With the addition of electric lampposts, telephone poles, and electric trolleys to the streetscape, large scale companies directed their efforts towards “energies on the bourgeoning markets for industrial power, streetcars, and commercial lighting.”
The domestic market, however, had quite different characteristics. Electricity transformed domestic activities to the extent that “the home was no longer defined by production but by consumption.” Electric tools, such as dishwashers, washing machines, carpet cleaners, among others, were sought for their comprehensive takeover of housework.
Technology propagated the reorganization of domestic space, with specialized rooms requiring particular technological objects and wiring (kitchen, bathroom, etc.). This particularity of form and function prompted the rise of standardization in housing design. Small manufacturers took note, realizing that “once a home was wired, anyone might build a device that could be plugged into the system,” and capitalized on the role of electricity in the home through children’s toys, fashion, lighting, tools, and small appliances, among others, all of which revolutionized leisure and enabled the mechanization of housework.
In turn-of-the-century Toronto, 355 and 357 Yonge Street were occupied by the ‘1900’ Washer Co. and Beatty Washer Store, respectively, and the former put out “an invitation to women” in the local newspapers and magazines declaring that “troubles of wash day are over” with the purchase of electric washers.
Macdonald and Wilson’s 347 Yonge Street showroom,“specializing in electrical lighting fixtures and electrical appliances” continuously advertised refrigerators, ovens, vacuum cleaners, and washing machines. Branded as “saving labour in the home,” many of advertisements featured well dressed women enjoying their new appliances or sharing them with friends. Above demonstrating that technological innovation had a profound role in redefining the modern home, advertisements, in addition to the showroom as concept, point towards an inexorable connection between electricity and display value.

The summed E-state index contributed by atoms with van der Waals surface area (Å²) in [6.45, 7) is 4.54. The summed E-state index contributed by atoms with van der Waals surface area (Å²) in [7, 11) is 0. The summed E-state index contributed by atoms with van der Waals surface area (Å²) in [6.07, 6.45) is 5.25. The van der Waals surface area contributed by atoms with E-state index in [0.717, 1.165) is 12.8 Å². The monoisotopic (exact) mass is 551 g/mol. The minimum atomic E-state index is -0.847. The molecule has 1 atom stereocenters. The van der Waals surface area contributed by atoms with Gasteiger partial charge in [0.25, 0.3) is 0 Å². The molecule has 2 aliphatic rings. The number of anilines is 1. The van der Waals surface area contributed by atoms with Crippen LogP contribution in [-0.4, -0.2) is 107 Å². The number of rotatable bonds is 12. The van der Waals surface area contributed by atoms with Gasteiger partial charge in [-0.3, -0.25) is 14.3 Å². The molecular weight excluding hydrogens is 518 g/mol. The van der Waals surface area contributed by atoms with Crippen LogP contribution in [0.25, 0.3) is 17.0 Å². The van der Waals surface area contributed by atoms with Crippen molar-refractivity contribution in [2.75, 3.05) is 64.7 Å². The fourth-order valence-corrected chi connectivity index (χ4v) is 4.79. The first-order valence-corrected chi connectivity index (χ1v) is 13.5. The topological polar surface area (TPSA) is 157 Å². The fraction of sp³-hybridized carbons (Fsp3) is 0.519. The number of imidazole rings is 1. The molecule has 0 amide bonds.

Display value is addressed in Benjamin’s “Paris, Capital of the Nineteenth Century” and refers to the valuation of desire by virtue of appearance. In a sense, electricity, especially lighting, affected appearance to a great degree. Whereas “the combination of smoke, humidity, and acidity” from “gas fixtures… soiled wallpaper and fabrics,” prompting frequent and extensive cleaning procedures (ceiling re-whitening!), “electric lighting blended utility, decoration, and social display,” allowing for ornamental features such as light coloured wallpaper, garden lights, Christmas lights, and, in the case of Mrs. Vanderbilt, an electrified dress adorned with tiny bulbs.
Indeed, the notion of display value is intricately connected with commodification, insofar as electricity is “always a mediated form of consumption,” not purchased directly but rather through “intermediary devices that use it,” and thus, there are a whole series of related commodities which are advertised and promoted through technology and lighting.
Take Yonge and Dundas Square, at the heart of Toronto’s downtown core, as the ultimate form of commodity fetishism and display value. The host of advertisements projected on electrified billboards provide nonstop illumination, and beyond that, “images” associated with particular values and visions, target markets, desired commodities, among others. Ruppert’s article, “Making Yonge and Dundas Good,” examines the process and impact of major infrastructure projects of this nature, whereby it becomes evident that display value and commodification section out segments of the population, always excluding some, and pitting individual stakeholders against aggressive doctrines of urban renewal.